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Oct 12, 2013 07:23 AM

Any tips for someone new to cooking beef?

First time in college cooking beef for myself instead the frozen commercial porocessed stuff
What cut should I start off with?

Burgers are my all-time favorite, followed by steak-ums cheesesteaks, and then arby's roast beef.

I'm on a tight budget also. Is Chuck Roast and Chuck steak the most ideal for me?

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  1. Chuck roast is fine if you have a slow cooker. Throw a sliced onion on top and add a little beef broth. Cook on low all day.
    You can put it in a burrito, over pasta or rice, add BBQ sauce and a bun...

    1. Every now and then you will see good deals on skirt steak. It is great with a hot pan or grill to give it a good sear and cooked rare to medium rare. More done than that, and while still flavorful, it gets tough. Super lean eye of the round steaks and roasts are also often good deals and as long as they are more towards rare quite good. I often toss a couple of them in a hot, salted skillet for the quickest of sears, pepper them well, and squeeze lemon on them.

      1. Suggestion:
        1. Figure out if you like your steak bloody or not. To me, that dictates what cut you should get for steaks. If you like steak on the rarer side, there are cuts that are not so expensive that are very tender if cooked on the rarer side, but they turn into shoe leather if you go past medium, like a sirloin.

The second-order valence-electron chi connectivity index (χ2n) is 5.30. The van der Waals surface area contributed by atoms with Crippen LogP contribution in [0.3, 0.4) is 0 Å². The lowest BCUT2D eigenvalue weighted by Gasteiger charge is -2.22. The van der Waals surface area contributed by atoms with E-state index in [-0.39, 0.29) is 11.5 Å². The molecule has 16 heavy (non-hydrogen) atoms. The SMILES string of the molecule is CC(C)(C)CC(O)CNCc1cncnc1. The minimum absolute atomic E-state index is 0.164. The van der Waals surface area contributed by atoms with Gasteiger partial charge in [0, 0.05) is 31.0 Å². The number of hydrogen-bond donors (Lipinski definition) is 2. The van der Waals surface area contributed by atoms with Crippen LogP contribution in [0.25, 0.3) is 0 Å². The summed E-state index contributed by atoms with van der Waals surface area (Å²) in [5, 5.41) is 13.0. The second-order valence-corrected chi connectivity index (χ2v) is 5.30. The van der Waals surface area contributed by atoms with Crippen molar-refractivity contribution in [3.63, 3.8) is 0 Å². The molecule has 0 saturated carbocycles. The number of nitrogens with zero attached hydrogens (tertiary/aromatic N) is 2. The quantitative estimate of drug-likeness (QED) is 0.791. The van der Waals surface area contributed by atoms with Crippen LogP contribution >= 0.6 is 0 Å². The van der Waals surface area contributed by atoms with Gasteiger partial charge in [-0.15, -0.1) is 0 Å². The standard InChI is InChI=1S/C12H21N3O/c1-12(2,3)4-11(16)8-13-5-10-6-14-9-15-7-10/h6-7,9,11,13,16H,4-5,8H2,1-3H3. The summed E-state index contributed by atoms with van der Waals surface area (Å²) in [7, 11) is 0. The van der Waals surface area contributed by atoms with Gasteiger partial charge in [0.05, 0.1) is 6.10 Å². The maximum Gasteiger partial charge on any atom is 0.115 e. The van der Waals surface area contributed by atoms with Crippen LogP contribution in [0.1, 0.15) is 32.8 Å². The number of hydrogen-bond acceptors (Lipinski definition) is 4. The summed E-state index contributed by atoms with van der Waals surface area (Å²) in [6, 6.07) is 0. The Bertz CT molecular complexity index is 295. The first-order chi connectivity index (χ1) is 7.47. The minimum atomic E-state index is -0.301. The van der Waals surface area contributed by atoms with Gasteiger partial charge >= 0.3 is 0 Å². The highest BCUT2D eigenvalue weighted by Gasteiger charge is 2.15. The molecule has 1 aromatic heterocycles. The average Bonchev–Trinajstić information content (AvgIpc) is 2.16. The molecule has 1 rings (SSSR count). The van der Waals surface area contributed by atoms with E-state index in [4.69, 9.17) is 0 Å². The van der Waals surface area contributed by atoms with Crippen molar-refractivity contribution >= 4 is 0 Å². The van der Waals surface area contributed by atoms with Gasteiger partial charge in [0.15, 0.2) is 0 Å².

2. Learn about the braising/stewing cuts vs the steaks.

        I like my steak bloody, and I love a good beefy flavor, so for me, my value steak cuts are top sirloin, sirloin tip, skirt, hanger.

        I love pretty much any of the braising/stewing cuts.

        Stop telling ppl you like steak ums and arby's if you want ppl to take you seriously when talking about beef. :-)

        1. You might want to look into top round, which is frequently sold as London Broil. It's pretty inexpensive and goes on sale very often, at least where I live. I just bought a choice grade one for 2.99/lb. They come in 2-3lb amounts so you can either cook it all at once and use it throughout the week, or cut it up and freeze it in smaller portions before cooking.

          It takes very well to different marinades, and can be cooked in a variety of ways, both in the oven and on a grill. It makes great sandwiches (make your own version of cheesesteaks!), or is even good sliced up and used in stir fries. Here's an example of a recipe where you can use it in a quick and easy stir fry:

          Another idea is to use ground beef to make meatballs for spaghetti & meatballs or meatball sandwiches. Here's an easy meatball recipe: you can sub out the dried herbs she lists for just your basic italian seasoning blend, to help keep the cost down.

          1. Ground chuck for a burger. Try top sirloin for a cheesesteak.